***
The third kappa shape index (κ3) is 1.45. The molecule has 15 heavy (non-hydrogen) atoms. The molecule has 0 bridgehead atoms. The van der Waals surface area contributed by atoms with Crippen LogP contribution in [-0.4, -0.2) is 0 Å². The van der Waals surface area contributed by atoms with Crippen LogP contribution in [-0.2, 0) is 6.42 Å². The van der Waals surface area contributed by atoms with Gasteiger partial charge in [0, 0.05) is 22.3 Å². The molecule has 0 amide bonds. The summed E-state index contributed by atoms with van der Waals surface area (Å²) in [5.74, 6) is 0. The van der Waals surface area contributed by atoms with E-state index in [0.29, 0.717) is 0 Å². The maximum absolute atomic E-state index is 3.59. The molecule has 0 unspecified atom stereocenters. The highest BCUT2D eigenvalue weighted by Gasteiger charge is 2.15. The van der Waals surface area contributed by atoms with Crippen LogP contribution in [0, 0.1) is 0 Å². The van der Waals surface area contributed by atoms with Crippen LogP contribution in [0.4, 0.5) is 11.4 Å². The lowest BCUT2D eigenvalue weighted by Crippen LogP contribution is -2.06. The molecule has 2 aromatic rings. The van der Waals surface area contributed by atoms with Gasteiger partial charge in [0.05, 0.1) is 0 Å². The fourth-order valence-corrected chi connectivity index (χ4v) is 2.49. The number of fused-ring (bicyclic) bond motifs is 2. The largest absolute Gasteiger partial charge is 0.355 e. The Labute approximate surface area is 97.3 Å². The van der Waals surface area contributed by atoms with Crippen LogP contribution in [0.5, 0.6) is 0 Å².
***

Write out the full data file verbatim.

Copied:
The third kappa shape index (κ3) is 1.45. The molecule has 15 heavy (non-hydrogen) atoms. The molecule has 0 bridgehead atoms. The van der Waals surface area contributed by atoms with Crippen LogP contribution in [-0.4, -0.2) is 0 Å². The van der Waals surface area contributed by atoms with Crippen LogP contribution in [-0.2, 0) is 6.42 Å². The van der Waals surface area contributed by atoms with Gasteiger partial charge in [0, 0.05) is 22.3 Å². The molecule has 0 amide bonds. The summed E-state index contributed by atoms with van der Waals surface area (Å²) in [5.74, 6) is 0. The van der Waals surface area contributed by atoms with E-state index in [0.29, 0.717) is 0 Å². The maximum absolute atomic E-state index is 3.59. The molecule has 0 unspecified atom stereocenters. The highest BCUT2D eigenvalue weighted by Gasteiger charge is 2.15. The van der Waals surface area contributed by atoms with Crippen LogP contribution in [0, 0.1) is 0 Å². The van der Waals surface area contributed by atoms with Crippen LogP contribution in [0.4, 0.5) is 11.4 Å². The lowest BCUT2D eigenvalue weighted by Crippen LogP contribution is -2.06. The molecule has 2 aromatic rings. The van der Waals surface area contributed by atoms with Gasteiger partial charge in [0.05, 0.1) is 0 Å². The fourth-order valence-corrected chi connectivity index (χ4v) is 2.49. The number of fused-ring (bicyclic) bond motifs is 2. The largest absolute Gasteiger partial charge is 0.355 e. The Labute approximate surface area is 97.3 Å². The van der Waals surface area contributed by atoms with Crippen LogP contribution in [0.5, 0.6) is 0 Å².